Elvis was just released from the Armed Forces and like his movies prior to serving, this one mirrors his real life. He gets in some great songs and a great duet with Juliet Prowse on a ski lift. He even shows some good comedic acting while babysitting! You don't have to love Elvis to like this movie, but it couldn't hurt.
Elvis Presley's first post Army movie is an entertaining piece of fluff
which fictionalizes his army career in Germany.
Elvis and his buddys plan on starting a nightclub in the States after their tour of duty in Germany.There's just one slight problem: money!!!. This problem lands Elvis in a bet: That he can defrost an icy dancer at the "Europa-Club".
This was in fact the proto-type of the later Presley-vehicles,which all had a similar storyline to let Elvis romance the girls and sing his songs.It's anyway one of his better films.
Rating: **1/2 of *****
For being one of Presley’s more popular vehicles, I found this rather
disappointing; in retrospect, its “reputation” clearly hinges on the
fact that Hollywood was all-too-ready to cash-in on Elvis’
much-publicized military service (this was, in fact, his comeback
The Berlin locations (mixed in with the studio-shot footage of the actors via process-screen photography!) may have provided novelty value, but the plot was even cornier than usual – with the inclusion of not one, but two, wholly gratuitous subplots involving the individual dreary romance of two of Presley’s army buddies! Statuesque Juliet Prowse is initially played up as a sort of femme fatale but she’s soon under Elvis’ spell – so that, apart from her evident dancing skills, she emerges to be indistinguishable from most other leading ladies in his movies; Leticia Roman, best-known for playing THE GIRL WHO KNEW TOO MUCH (1963) for Mario Bava, appears unremarkably in support (as Prowse’s love-struck Italian room-mate).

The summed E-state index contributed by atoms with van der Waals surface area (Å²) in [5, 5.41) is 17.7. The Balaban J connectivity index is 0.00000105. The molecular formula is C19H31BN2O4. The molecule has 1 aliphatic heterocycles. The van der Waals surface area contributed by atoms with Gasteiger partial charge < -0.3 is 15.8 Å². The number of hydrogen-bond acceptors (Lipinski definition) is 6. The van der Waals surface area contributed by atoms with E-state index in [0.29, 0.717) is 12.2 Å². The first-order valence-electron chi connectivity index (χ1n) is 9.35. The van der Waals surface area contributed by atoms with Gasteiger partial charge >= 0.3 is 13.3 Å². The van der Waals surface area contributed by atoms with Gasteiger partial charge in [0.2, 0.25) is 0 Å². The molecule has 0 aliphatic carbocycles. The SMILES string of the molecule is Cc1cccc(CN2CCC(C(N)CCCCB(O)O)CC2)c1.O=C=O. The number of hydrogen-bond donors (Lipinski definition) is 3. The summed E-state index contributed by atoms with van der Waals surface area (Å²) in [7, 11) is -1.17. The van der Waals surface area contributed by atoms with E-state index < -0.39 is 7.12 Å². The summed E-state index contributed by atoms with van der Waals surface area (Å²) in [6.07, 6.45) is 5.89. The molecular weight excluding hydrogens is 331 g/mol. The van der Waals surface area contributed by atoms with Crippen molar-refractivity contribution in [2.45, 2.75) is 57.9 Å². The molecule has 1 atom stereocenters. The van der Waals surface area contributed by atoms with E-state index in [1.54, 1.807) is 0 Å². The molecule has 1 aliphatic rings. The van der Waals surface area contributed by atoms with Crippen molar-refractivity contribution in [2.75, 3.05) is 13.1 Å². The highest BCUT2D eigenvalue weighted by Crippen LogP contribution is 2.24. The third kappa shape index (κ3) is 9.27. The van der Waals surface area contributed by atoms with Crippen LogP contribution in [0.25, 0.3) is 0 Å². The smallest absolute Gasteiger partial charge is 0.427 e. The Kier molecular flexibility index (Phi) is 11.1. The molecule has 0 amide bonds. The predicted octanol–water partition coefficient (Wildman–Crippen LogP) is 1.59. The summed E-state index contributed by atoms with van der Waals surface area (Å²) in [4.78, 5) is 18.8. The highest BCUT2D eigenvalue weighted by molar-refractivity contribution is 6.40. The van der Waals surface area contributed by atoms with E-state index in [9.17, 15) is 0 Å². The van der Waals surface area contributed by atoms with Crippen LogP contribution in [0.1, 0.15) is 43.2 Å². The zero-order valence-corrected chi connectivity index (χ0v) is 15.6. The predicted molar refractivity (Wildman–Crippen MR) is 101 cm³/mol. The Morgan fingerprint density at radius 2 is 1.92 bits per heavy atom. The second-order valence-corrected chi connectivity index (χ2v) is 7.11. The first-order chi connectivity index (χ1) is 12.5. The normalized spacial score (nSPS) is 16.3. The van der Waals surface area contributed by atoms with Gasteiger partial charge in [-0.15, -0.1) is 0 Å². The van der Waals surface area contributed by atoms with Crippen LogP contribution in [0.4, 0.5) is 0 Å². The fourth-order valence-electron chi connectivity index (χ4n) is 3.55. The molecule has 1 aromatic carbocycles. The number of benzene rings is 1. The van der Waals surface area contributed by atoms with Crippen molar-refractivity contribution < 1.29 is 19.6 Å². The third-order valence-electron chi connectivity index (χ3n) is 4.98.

Apart from a number of typically rollicking Presley numbers – including the title tune, the soundtrack features the star’s own “Blue Suede Shoes” as an in-joke, “Tonight Is So Right For Love” (which borrows the main theme from Offenbach’s celebrated “Barcarolle”), and even the popular German folk-song “Wooden Heart”!
*** This review may contain spoilers ***
Elvis Presley's first movie release since his return from military service
in Germany probably had his legion of teen fans swooning in their seats;
unfortunately, it marked for the rest of us the beginning of a decade in
which Presley made essentially the same movie over and over again. Like the
20-odd films that followed throughout the 60's, this fluff is as light and
undemanding as candy floss but with nothing like its
Saddled with a paper-thin plot, Elvis sleepwalks through the role of a Frankfurt-based GI out to win a bet by spending the night alone with a frosty nightclub dancer (consider that a spoiler: now you don't need to see the movie to know how it will all end). He's not helped by a largely routine set of numbers only `Wooden Heart' and `Blue Suede Shoes' are recognisable.